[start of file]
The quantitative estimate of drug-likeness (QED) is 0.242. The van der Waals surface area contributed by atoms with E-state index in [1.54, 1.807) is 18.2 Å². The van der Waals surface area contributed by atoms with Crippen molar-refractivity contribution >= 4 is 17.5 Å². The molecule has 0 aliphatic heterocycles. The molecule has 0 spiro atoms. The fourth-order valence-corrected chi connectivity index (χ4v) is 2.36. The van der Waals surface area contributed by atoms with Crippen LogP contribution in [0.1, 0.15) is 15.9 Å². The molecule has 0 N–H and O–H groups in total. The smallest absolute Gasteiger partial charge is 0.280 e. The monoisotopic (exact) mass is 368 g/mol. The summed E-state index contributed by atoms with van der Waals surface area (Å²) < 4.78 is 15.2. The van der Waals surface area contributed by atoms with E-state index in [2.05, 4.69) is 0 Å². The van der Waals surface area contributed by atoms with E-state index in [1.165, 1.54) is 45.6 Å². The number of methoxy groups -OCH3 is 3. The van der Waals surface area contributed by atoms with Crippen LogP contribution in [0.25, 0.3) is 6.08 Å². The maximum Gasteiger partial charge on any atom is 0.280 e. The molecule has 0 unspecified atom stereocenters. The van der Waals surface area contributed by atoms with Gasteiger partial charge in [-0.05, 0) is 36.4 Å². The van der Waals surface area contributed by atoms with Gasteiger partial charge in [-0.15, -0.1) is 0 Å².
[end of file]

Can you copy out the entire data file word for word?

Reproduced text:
The quantitative estimate of drug-likeness (QED) is 0.242. The van der Waals surface area contributed by atoms with E-state index in [1.54, 1.807) is 18.2 Å². The van der Waals surface area contributed by atoms with Crippen molar-refractivity contribution >= 4 is 17.5 Å². The molecule has 0 aliphatic heterocycles. The molecule has 0 spiro atoms. The fourth-order valence-corrected chi connectivity index (χ4v) is 2.36. The van der Waals surface area contributed by atoms with Crippen LogP contribution in [0.1, 0.15) is 15.9 Å². The molecule has 0 N–H and O–H groups in total. The smallest absolute Gasteiger partial charge is 0.280 e. The monoisotopic (exact) mass is 368 g/mol. The summed E-state index contributed by atoms with van der Waals surface area (Å²) < 4.78 is 15.2. The van der Waals surface area contributed by atoms with E-state index in [2.05, 4.69) is 0 Å². The van der Waals surface area contributed by atoms with E-state index in [1.165, 1.54) is 45.6 Å². The number of methoxy groups -OCH3 is 3. The van der Waals surface area contributed by atoms with Crippen LogP contribution in [0.25, 0.3) is 6.08 Å². The maximum Gasteiger partial charge on any atom is 0.280 e. The molecule has 0 unspecified atom stereocenters. The van der Waals surface area contributed by atoms with Gasteiger partial charge in [-0.05, 0) is 36.4 Å². The van der Waals surface area contributed by atoms with Gasteiger partial charge in [-0.15, -0.1) is 0 Å².